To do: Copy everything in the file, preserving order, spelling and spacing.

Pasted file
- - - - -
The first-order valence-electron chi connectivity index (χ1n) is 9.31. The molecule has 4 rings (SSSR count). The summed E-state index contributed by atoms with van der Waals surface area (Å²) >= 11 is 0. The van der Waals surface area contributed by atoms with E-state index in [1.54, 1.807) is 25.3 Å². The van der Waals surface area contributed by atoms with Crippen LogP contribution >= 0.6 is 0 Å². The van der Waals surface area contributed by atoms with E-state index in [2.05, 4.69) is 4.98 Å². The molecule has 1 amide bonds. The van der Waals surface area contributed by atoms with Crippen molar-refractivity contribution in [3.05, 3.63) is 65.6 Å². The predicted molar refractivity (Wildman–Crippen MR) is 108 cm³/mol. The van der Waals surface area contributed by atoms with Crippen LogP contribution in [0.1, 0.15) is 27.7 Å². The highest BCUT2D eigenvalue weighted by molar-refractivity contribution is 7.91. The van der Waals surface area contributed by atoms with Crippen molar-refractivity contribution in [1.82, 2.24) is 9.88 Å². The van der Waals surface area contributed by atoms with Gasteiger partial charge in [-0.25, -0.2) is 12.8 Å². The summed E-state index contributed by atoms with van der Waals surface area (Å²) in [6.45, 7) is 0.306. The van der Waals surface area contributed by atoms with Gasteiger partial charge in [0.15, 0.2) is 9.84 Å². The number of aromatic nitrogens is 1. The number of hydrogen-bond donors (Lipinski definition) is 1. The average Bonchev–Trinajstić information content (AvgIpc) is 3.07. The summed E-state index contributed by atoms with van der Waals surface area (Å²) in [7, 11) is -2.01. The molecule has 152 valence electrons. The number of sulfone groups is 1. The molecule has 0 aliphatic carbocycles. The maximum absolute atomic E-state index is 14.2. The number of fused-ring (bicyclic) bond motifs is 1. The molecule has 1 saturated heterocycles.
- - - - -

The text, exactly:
The first-order valence-electron chi connectivity index (χ1n) is 9.31. The molecule has 4 rings (SSSR count). The summed E-state index contributed by atoms with van der Waals surface area (Å²) >= 11 is 0. The van der Waals surface area contributed by atoms with E-state index in [1.54, 1.807) is 25.3 Å². The van der Waals surface area contributed by atoms with Crippen LogP contribution >= 0.6 is 0 Å². The van der Waals surface area contributed by atoms with E-state index in [2.05, 4.69) is 4.98 Å². The molecule has 1 amide bonds. The van der Waals surface area contributed by atoms with Crippen molar-refractivity contribution in [3.05, 3.63) is 65.6 Å². The predicted molar refractivity (Wildman–Crippen MR) is 108 cm³/mol. The van der Waals surface area contributed by atoms with Crippen LogP contribution in [0.1, 0.15) is 27.7 Å². The highest BCUT2D eigenvalue weighted by molar-refractivity contribution is 7.91. The van der Waals surface area contributed by atoms with Crippen molar-refractivity contribution in [1.82, 2.24) is 9.88 Å². The van der Waals surface area contributed by atoms with Gasteiger partial charge in [-0.25, -0.2) is 12.8 Å². The summed E-state index contributed by atoms with van der Waals surface area (Å²) in [6.45, 7) is 0.306. The van der Waals surface area contributed by atoms with Gasteiger partial charge in [0.15, 0.2) is 9.84 Å². The number of aromatic nitrogens is 1. The number of hydrogen-bond donors (Lipinski definition) is 1. The average Bonchev–Trinajstić information content (AvgIpc) is 3.07. The summed E-state index contributed by atoms with van der Waals surface area (Å²) in [7, 11) is -2.01. The molecule has 152 valence electrons. The number of sulfone groups is 1. The molecule has 0 aliphatic carbocycles. The maximum absolute atomic E-state index is 14.2. The number of fused-ring (bicyclic) bond motifs is 1. The molecule has 1 saturated heterocycles.